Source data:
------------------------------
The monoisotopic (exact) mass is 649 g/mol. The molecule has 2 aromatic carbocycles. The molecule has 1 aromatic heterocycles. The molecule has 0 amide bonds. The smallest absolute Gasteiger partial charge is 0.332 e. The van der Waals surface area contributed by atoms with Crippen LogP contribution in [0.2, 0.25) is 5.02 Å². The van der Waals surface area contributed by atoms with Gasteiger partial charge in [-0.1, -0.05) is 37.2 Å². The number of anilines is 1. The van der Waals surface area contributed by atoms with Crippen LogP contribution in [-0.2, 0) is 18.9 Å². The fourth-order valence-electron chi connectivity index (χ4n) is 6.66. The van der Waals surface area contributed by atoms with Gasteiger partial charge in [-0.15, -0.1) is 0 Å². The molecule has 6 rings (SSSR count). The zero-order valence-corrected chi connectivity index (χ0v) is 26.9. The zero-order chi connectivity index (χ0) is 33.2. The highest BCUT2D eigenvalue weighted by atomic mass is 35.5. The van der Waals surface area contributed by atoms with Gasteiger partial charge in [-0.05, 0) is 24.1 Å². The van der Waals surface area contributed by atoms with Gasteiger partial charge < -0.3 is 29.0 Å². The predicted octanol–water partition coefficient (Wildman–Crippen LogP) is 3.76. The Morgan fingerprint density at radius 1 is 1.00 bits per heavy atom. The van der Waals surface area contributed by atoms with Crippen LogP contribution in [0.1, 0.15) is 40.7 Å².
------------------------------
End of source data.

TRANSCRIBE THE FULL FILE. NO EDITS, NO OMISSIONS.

The monoisotopic (exact) mass is 649 g/mol. The molecule has 2 aromatic carbocycles. The molecule has 1 aromatic heterocycles. The molecule has 0 amide bonds. The smallest absolute Gasteiger partial charge is 0.332 e. The van der Waals surface area contributed by atoms with Crippen LogP contribution in [0.2, 0.25) is 5.02 Å². The van der Waals surface area contributed by atoms with Gasteiger partial charge in [-0.1, -0.05) is 37.2 Å². The number of anilines is 1. The van der Waals surface area contributed by atoms with Crippen LogP contribution in [-0.2, 0) is 18.9 Å². The fourth-order valence-electron chi connectivity index (χ4n) is 6.66. The van der Waals surface area contributed by atoms with Gasteiger partial charge in [-0.15, -0.1) is 0 Å². The molecule has 6 rings (SSSR count). The zero-order valence-corrected chi connectivity index (χ0v) is 26.9. The zero-order chi connectivity index (χ0) is 33.2. The highest BCUT2D eigenvalue weighted by atomic mass is 35.5. The van der Waals surface area contributed by atoms with Gasteiger partial charge in [-0.05, 0) is 24.1 Å². The van der Waals surface area contributed by atoms with Gasteiger partial charge < -0.3 is 29.0 Å². The predicted octanol–water partition coefficient (Wildman–Crippen LogP) is 3.76. The Morgan fingerprint density at radius 1 is 1.00 bits per heavy atom. The van der Waals surface area contributed by atoms with Crippen LogP contribution in [0.1, 0.15) is 40.7 Å².